Sometimes, out of ignorance comes the hope of wantingto be good. Out of this wanting to be good, a personbehaves or manifests in a compassionate and non-violentway. In this case, such a person’s perceptions are morewholesome so you can say that this kind of personexperiences perceptions such as the god realm and theasura (or jealous god) realm. Sometimes out of ignorancecomes passion or aggression, which creates a lot of havoc– it kills, steals, destroys oneself or others and gives birthto unwholesome, painful, aggressive perceptions. That’sdepicted in what we call the ‘three lower realms’ - the hellrealm, the hungry ghost realm and the animal realm. Sothese are the six realms.

    Here, there is quite an important message. WhenBuddhists talk about hell, they are not talking about aconcrete place somewhere underneath. And when we talkCover photo: Wheel of Life (Photo Stuart MacFarlane)

  • about heaven we are not talking about somewhere whereeverything works. We are not talking about a place tomigrate to, basically. When we talk about going to hell,we are not talking about being punished. I think theconcept of punishment is quite a new thing for theBuddhists, actually. Although we may say: ‘If you dosuch and such bad karma, because of this badkarma you will go to hell’, we are not sayingthat there is a someone called ‘karma’which is going to then force you as apunishment to experience the lowerrealms. As we spoke about before, it’sa perception, depending on yourmind, depending on your mentalstate.

    Let’s discuss the six realms. Sincethe hell realm is the worst, let’s talkabout it first so we can get it out ofthe way. This is really quite profound.In the hell realm all kinds of sufferingare depicted. In the centre of the hell realmsits Yamaraja, who is like the Lord of Hell. AHell’s Angel, I guess, not on a Harley Davidson,but sitting comfortably on the throne made outof skulls. The interesting question is, ‘Who is this guy?’From many Mahayana texts we know who this is. This isnone other than the bodhisattva Manjushri. And who isManjushri? Manjushri is the symbol of wisdom. So again,here, the Lord of Hell who decides who is to suffer what,so to speak, is actually your own ultimate nature ofwisdom sitting there. Then there are things like beingburned in the hot hell and being trapped in the ice andsnow mountains of the cold hell, and then there are allkinds of animals. There’s one thing I need to tell you. Oneof the reasons why the Wheel of Life was painted outsidethe monasteries and on the walls (and was reallyencouraged even by the Buddha himself) is to teach thisvery profound Buddhist philosophy of life andperception to more simple-minded farmers or cowherds.So these images on the Wheel of Life are just tocommunicate to the general audience. The Lord of Hell,Yamaraja, holds a mirror. Again, this is very symbolic - tobe free of hell you don’t look for an external source, youlook at yourself: meditation such as shamatha meditationor vipashyana meditation.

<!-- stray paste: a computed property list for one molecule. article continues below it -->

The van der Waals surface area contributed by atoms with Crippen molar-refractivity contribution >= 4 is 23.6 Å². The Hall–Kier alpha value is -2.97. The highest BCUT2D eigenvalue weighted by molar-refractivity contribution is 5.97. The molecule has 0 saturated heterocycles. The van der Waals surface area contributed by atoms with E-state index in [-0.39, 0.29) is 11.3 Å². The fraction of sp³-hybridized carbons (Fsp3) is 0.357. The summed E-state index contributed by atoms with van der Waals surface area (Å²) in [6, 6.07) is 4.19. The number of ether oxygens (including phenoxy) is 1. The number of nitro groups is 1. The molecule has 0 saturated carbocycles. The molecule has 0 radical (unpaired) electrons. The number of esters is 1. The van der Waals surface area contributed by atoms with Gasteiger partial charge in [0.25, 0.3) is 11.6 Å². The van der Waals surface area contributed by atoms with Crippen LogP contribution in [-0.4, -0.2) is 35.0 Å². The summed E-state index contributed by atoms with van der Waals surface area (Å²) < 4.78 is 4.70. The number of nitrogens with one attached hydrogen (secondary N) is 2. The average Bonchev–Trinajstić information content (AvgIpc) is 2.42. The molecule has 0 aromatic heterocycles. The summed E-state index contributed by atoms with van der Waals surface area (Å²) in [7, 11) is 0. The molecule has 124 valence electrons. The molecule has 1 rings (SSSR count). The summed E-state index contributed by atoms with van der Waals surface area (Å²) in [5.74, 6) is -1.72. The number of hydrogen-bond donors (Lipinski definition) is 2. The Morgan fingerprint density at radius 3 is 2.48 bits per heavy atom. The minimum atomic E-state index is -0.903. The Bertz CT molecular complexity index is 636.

Now there’s something else quite interesting about thehell realm. Within it you can see a white light going up,which symbolises that hell is also impermanent. It’s notas if once you go to hell then that’s it, there’s no way out.It’s not like that. After all, it’s your perception. If you canchange your perception, you can also get out of hell. Sothere’s a person depicted leaving hell.

    Then there’s the animal realm with all kinds of animals.Tibetans have not seen many animals. Australians woulddo better painting this realm. The animals in the oceansand the animals on the land - I guess they must haveforgotten the animals in the sky, like birds.

    And then there’s the hungry ghost realm. Beings herehave a very big stomach, a very thin neck and a verysmall mouth and are always hungry and thirsty, looking

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    for food everywhere. Quite interestingly, there are somehungry ghosts sitting there who have jewels, but they areso stingy they don’t give them to other people. Of coursenot! But they don’t use them for themselves either. Theyjust save them for the next day or the next year.

    Then there’s the god realm – castles, dancing girls,beautiful trees that have all sorts of ornaments,

    people spending life just listening to music,playing music, taking baths, everything is

    so perfect. And there’s the asura realm.They are as rich as gods, but they haveone problem which is fights. They lovefighting because they are jealous allthe time. For instance, they fight a lotwith the gods. This tree is called thewish-fulfilling tree. It actually growsin the asura realm. The jealous gods

    are busy taking care of this tree but it isso tall, when it bears flowers and fruit, it

    usually does so up on the top level andonly the gods can reach them. So all the